Myanmar rejects UN Report on Rohingya

Myanmar under immense pressure over last year’s military crackdown that pushed  700Ks of the Muslim minority into Bangladesh.

António Guterres’ remarks to the Security Council meeting on Myanmar, Tuesday.

I join you today with a heavy heart.  The massive refugee emergency that began one year ago in Rakhine State, Myanmar, has become one of the world’s worst humanitarian and human rights crises.

Last month, I visited Cox’s Bazar in Bangladesh and heard stories of horrendous persecution and suffering.  One father broke down as he told me how his son was shot dead in front of him.  His mother was brutally murdered and his house burned to the ground.  He took refuge in a mosque only to be discovered by soldiers who abused him and burned the Quran.

I know members of the Council heard similar harrowing accounts on your own visit to the region.  You highlighted in your press statement of 9 May the degree to which you “were struck by the scale of the humanitarian crisis” and how you “remain gravely concerned by the current situation.”  You also reaffirmed the Security Council presidential statement of 6 November 2017 which “strongly condemns the widespread violence that has taken place in Rakhine State”.  You expressed your “grave concern over reports of human rights violations and abuses in Rakhine State, including by the Myanmar security forces, in particular against persons belonging to the Rohingya community”.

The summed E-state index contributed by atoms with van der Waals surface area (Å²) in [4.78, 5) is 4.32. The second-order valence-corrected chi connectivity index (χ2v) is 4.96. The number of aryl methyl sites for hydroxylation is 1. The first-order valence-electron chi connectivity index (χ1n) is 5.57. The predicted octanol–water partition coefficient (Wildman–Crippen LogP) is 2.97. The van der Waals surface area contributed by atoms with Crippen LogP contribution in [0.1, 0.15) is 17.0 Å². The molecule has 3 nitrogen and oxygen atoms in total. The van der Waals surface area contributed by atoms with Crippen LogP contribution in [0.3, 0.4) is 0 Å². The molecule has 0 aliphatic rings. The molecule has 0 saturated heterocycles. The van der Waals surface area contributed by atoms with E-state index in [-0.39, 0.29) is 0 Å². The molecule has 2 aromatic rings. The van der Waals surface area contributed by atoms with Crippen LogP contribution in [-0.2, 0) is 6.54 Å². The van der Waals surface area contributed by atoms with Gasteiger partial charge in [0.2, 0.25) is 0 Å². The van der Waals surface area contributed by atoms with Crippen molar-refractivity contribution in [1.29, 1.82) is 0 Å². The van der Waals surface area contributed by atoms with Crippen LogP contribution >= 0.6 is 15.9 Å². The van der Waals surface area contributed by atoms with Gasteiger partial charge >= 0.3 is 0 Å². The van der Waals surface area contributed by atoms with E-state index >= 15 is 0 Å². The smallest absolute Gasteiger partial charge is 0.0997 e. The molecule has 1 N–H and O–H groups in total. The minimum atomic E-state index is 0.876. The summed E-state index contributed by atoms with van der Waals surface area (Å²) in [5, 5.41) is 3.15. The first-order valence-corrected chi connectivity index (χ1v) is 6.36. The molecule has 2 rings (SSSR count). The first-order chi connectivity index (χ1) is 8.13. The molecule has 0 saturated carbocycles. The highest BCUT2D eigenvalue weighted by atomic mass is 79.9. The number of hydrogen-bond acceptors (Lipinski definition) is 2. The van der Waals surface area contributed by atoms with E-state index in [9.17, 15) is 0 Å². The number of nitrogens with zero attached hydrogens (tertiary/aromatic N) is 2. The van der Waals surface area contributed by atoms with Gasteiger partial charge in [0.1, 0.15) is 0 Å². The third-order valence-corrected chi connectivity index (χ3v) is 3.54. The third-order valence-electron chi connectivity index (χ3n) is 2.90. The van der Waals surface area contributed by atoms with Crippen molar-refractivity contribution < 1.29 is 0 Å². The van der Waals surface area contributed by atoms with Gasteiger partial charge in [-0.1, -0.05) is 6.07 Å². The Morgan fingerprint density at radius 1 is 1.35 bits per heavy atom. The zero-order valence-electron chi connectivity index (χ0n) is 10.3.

UN report by a UN fact-finding mission said there was evidence of genocide and crimes against humanity “perpetrated on a massive scale”.

Myanmar on Wednesday rejected the remit of the UN mission and its findings.

“We didn’t allow the FFM (the UN Fact-Finding Mission) to enter into Myanmar, that’s why we don’t agree and accept any resolutions made by the Human Rights Council,” government spokesperson Zaw Htay said according to the state-run Global New Light of Myanmar newspaper.

He pointed to the formation of Myanmar’s own Independent Commission of Enquiry, which he said was set up to respond to “false allegations made by the UN agencies and other international communities”.

Zaw Htay also lashed out at Facebook for pulling down the pages of Myanmar’s army chief and other top military brass, saying that it could hamper the government’s efforts with “national reconciliation”.

The social media giant has admitted it was too slow to react to the crisis, which saw its platform — which is wildly popular in Myanmar — become an incubator of hate speech against the Rohingya.

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